Confiscations at customs

banned books and the French booktrade during the last years of the Ancien régime

Author: Robert L. Dawson

Volume: 2006:07

Series: SVEC

Publication Date: 2006

Pages: 332

ISBN: 978-0-7294-0881-3

Price: £75


The French Enlightenment takes place against a background of State censorship. During the last decade or so of the Ancien régime, the French government fluctuated considerably regarding its approach to banned books: on the one hand, many were not overtly prohibited but were nonetheless seized; on the other, banned books were often allowed through. The inconsistencies of officials provide revealing insights into the innermost workings of the system on the eve of the Revolution and show the scope of changing mentalities during those crucial years. Beyond the customs records, numerous sources have been exploited in order to clarify these inconsistencies of practice, even as the author analyses archival records relevant to the French booktrade and to works considered dangerous. Confiscations at customs focuses on specific issues concerning banned books and their importation into Paris, including works by Voltaire, Fleuriot de Langle and Raynal, as well as discussing piracies and works published or imported by virtue of the tacit permit. Numerous titles can now be added to the recently published lists of books seized at customs based on a close reading of hitherto unpublished archival sources. Substantial appendices complete the discussion; they range from lists of banned books to unpublished letters concerning Voltaire’s Œuvres. Several other appendices are freely available online at
List of illustrations
Abbreviations, acronyms, frequently cited sources and special terms
1. Inspectors and inspections: preliminary remarks
2. Darnton revisited
i. ‘Fortunately, the syndics […] they kept’
ii. ‘The incidence of customs confiscations therefore provides a final indication of what works circulated most widely in the clandestine book trade’
3. Inside the registers
i. The registers
ii. The records and their significance
iii. Ambiguities
iv. The 1771-1777 confiscations register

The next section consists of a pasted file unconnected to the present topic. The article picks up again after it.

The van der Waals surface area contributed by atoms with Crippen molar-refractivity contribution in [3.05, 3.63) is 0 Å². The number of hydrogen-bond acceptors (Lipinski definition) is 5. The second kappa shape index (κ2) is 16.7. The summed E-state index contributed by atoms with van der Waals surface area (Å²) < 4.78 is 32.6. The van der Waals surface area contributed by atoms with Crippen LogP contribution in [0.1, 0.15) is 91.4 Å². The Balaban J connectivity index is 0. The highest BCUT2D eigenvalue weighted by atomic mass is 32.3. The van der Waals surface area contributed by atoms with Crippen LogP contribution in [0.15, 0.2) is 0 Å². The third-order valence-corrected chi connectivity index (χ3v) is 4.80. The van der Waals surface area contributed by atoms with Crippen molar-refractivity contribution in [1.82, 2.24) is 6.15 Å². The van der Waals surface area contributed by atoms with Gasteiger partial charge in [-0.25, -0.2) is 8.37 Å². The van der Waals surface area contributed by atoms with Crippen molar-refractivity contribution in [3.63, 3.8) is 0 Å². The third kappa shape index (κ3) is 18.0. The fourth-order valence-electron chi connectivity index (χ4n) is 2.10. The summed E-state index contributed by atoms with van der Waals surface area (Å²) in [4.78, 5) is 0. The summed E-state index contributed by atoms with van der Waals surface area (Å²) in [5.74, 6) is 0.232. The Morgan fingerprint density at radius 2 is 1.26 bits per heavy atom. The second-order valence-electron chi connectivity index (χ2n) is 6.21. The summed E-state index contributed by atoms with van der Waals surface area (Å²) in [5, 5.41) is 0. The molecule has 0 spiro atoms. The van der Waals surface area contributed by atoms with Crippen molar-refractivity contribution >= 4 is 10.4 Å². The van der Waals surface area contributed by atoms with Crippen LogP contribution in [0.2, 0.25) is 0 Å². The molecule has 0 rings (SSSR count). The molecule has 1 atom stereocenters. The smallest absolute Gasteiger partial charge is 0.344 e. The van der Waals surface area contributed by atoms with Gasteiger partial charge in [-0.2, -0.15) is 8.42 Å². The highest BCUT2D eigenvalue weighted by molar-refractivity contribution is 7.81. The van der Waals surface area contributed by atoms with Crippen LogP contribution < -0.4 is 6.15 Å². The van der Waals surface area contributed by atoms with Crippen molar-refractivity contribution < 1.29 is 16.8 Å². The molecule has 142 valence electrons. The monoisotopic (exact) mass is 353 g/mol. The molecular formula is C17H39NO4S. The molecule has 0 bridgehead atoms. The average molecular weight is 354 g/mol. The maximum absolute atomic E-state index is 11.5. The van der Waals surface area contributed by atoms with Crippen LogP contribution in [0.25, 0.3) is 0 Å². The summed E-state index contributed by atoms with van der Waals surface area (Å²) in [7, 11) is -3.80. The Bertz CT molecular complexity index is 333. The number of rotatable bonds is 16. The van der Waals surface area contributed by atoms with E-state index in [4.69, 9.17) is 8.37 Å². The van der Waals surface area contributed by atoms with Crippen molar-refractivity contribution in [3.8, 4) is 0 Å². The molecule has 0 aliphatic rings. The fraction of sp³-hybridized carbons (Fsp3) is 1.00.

v. Further problems
vi. The registers compared
vii. Voltaire and his Œuvres
viii. Fleuriot de Langle
ix. Raynal and the Histoire philosophique
x. Piracies
4. Ancillary archival materials
i. The tacit-permit records and book importations into Paris, 1778-1789
ii. A list of banned books
iii. Edicts and royal decrees
iv. Customs records
v. Circumventing customs
vi. The Registres de la librairie
vii. Selected additional archival sources
5. Conclusion
List of secondary sources
Index of works
Index of names, places and themes


Modern Language Review

[Dawson’s] approach brings vividly to life the actual practices of the customs officers whose job it was to try to stem the flood of prohibited or suspect books engulfing France at this time.

Libraries and the Cultural Record

Dawson has written an excellent scholarly work supported by extensive documentation both in print and online. […] This volume can also serve as a case study in using primary source materials in archival collections. Dawson takes great care to present his methodology in examining two principal registers and in coordinating information from additional multiple sources.

New Perspectives on the Eighteenth-Century

By so thoroughly demonstrating the complexities and interconnections of book censorship and book circulation in 18th-century France, Dawson’s Confiscationsproves to be an excellent resource for scholars.

Voltaire Foundation

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